ultra

adjective
ul·tra | \ˈəl-trə \

Definition of ultra 

(Entry 1 of 3)

: going beyond others or beyond due limit : extreme

ultra

noun

Definition of ultra (Entry 2 of 3)

: one that is ultra : extremist

ultra-

prefix

Definition of ultra- (Entry 3 of 3)

1 : beyond in space : on the other side : trans- ultraviolet

2 : beyond the range or limits of : transcending : super- ultramicroscopic

3 : beyond what is ordinary, proper, or moderate : excessively : extremely ultramodern

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Examples of ultra in a Sentence

Adjective

espouses a kind of ultra conservatism that even some members of his own party cannot support

Recent Examples on the Web: Adjective

All of the fun paid off in the end, with Graham modeling some ultra-skimpy bikinis including suits from her own line, Swimsuits for All x Ashley Graham, and even a risky ultra-thin halter top. Dave Quinn, PEOPLE.com, "Ashley Graham Twerks in a Tiny Thong Bikini on Set of Her Sports Illustrated Swimsuit Shoot," 1 Mar. 2018 Agarwal decided to take a shot, using an ultra-high-speed camera and microphones above and below the surface of the water. Jason Daley, Smithsonian, "The Physics Behind a Leaky Faucet’s Maddening ‘Plink’," 25 June 2018 Reports out of northwestern Ireland speculate that Harry and Meghan are honeymooning at Ashford Castle, an ultra-luxe five-star resort in County Galway. Julie Kosin, Harper's BAZAAR, "Prince Harry and Duchess Meghan Might Be Honeymooning at Ireland's Ultra-Swanky Ashford Castle," 7 June 2018 In Israel, the religious authorities are ultra-Orthodox. Lisa Miller, Daily Intelligencer, "The Face of Birthright Israel Is Speaking Out Against the Prime Minister," 30 May 2018 Video provided by Newsy Newslook When most people think of extreme athletes — Ironman triathletes, marathoners, and even those who compete in 100-mile ultra marathons — the picture of a very fit, very healthy person comes to mind. Kristen Jordan Shamus, USA TODAY, "Is it possible to exercise too much? Heart expert says yes," 2 May 2018 When most people think of extreme athletes — Ironman triathletes, marathoners, and even those who compete in 100-mile ultra marathons — the picture of a very fit, very healthy person comes to mind. Kristen Jordan Shamus, Detroit Free Press, "Heart expert: 'You can overdose exercise'," 1 May 2018 Because people are not going to go from the 1K to the ultra-marathon, right. Nicholas Thompson, WIRED, "Susan Wojcicki on YouTube's Fight Against Misinformation," 15 Mar. 2018 Distances range from a 1-kilometer walk for kids to a 100-kilometer ultra marathon. Chelsey Lewis, Milwaukee Journal Sentinel, "Beef-A-Rama, Fall Colors Comet Sky Ride and more to do around Wisconsin," 24 Sep. 2017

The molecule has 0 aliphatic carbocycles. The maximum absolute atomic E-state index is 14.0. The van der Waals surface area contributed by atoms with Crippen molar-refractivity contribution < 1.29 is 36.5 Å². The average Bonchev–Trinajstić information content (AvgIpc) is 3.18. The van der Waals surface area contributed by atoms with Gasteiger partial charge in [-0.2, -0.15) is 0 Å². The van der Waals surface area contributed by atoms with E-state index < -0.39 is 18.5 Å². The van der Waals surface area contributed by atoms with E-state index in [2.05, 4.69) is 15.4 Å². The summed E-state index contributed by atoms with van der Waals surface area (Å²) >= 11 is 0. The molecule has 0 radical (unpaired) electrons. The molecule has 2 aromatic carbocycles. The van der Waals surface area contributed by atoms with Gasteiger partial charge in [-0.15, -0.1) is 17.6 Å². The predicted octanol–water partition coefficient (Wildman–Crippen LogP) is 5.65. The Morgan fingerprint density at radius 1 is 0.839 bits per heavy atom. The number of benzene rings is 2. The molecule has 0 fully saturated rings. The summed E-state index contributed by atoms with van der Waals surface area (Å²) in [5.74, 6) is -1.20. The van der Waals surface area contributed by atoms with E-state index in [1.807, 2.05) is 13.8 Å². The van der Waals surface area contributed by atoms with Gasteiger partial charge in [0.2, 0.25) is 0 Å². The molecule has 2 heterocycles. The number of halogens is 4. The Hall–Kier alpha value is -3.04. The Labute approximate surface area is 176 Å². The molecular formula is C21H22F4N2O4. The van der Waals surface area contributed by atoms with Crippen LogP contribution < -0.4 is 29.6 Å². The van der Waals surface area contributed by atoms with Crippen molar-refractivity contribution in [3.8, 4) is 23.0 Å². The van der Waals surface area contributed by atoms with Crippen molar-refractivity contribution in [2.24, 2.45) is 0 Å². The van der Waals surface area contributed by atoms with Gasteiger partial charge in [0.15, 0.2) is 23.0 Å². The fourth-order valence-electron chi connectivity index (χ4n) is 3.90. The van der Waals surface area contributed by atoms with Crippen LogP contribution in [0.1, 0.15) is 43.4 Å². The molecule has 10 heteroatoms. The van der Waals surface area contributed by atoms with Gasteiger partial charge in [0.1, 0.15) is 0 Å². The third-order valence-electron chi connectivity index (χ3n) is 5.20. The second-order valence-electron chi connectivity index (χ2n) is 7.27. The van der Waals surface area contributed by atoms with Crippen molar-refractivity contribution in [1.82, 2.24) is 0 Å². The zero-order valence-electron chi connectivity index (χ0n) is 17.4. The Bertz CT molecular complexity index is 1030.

Recent Examples on the Web: Noun